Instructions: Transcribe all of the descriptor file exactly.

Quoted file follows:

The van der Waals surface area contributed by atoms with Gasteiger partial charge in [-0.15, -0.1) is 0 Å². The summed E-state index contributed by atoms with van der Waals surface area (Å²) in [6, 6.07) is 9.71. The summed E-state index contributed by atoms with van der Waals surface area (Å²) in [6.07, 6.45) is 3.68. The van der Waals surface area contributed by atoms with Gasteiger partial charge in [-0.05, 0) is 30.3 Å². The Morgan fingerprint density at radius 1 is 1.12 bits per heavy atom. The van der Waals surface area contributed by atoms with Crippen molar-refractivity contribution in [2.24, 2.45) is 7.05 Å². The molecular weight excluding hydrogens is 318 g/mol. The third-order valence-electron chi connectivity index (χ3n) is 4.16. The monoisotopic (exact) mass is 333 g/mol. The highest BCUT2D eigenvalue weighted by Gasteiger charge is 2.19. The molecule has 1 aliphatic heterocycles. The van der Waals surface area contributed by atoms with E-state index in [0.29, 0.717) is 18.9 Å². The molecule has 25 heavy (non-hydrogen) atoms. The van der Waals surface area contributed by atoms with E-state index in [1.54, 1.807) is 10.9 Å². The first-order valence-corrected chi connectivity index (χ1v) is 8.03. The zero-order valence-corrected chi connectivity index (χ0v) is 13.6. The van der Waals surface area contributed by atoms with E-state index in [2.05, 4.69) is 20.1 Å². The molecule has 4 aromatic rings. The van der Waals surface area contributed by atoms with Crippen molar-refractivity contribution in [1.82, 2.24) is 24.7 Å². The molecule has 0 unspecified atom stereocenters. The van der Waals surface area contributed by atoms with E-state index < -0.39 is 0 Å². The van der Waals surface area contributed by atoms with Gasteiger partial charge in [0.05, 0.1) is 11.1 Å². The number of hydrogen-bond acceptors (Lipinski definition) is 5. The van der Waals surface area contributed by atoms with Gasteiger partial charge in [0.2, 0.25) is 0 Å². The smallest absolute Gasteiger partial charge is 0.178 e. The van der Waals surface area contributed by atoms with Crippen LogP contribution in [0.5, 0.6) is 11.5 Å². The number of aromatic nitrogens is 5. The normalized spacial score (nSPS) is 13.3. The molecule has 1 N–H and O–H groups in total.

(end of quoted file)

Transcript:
The van der Waals surface area contributed by atoms with Gasteiger partial charge in [-0.15, -0.1) is 0 Å². The summed E-state index contributed by atoms with van der Waals surface area (Å²) in [6, 6.07) is 9.71. The summed E-state index contributed by atoms with van der Waals surface area (Å²) in [6.07, 6.45) is 3.68. The van der Waals surface area contributed by atoms with Gasteiger partial charge in [-0.05, 0) is 30.3 Å². The Morgan fingerprint density at radius 1 is 1.12 bits per heavy atom. The van der Waals surface area contributed by atoms with Crippen molar-refractivity contribution in [2.24, 2.45) is 7.05 Å². The molecular weight excluding hydrogens is 318 g/mol. The third-order valence-electron chi connectivity index (χ3n) is 4.16. The monoisotopic (exact) mass is 333 g/mol. The highest BCUT2D eigenvalue weighted by Gasteiger charge is 2.19. The molecule has 1 aliphatic heterocycles. The van der Waals surface area contributed by atoms with E-state index in [0.29, 0.717) is 18.9 Å². The molecule has 25 heavy (non-hydrogen) atoms. The van der Waals surface area contributed by atoms with E-state index in [1.54, 1.807) is 10.9 Å². The first-order valence-corrected chi connectivity index (χ1v) is 8.03. The zero-order valence-corrected chi connectivity index (χ0v) is 13.6. The van der Waals surface area contributed by atoms with E-state index in [2.05, 4.69) is 20.1 Å². The molecule has 4 aromatic rings. The van der Waals surface area contributed by atoms with Crippen molar-refractivity contribution in [1.82, 2.24) is 24.7 Å². The molecule has 0 unspecified atom stereocenters. The van der Waals surface area contributed by atoms with E-state index < -0.39 is 0 Å². The van der Waals surface area contributed by atoms with Gasteiger partial charge in [0.05, 0.1) is 11.1 Å². The number of hydrogen-bond acceptors (Lipinski definition) is 5. The van der Waals surface area contributed by atoms with Gasteiger partial charge in [0.2, 0.25) is 0 Å². The smallest absolute Gasteiger partial charge is 0.178 e. The van der Waals surface area contributed by atoms with Crippen LogP contribution in [0.5, 0.6) is 11.5 Å². The number of aromatic nitrogens is 5. The normalized spacial score (nSPS) is 13.3. The molecule has 1 N–H and O–H groups in total.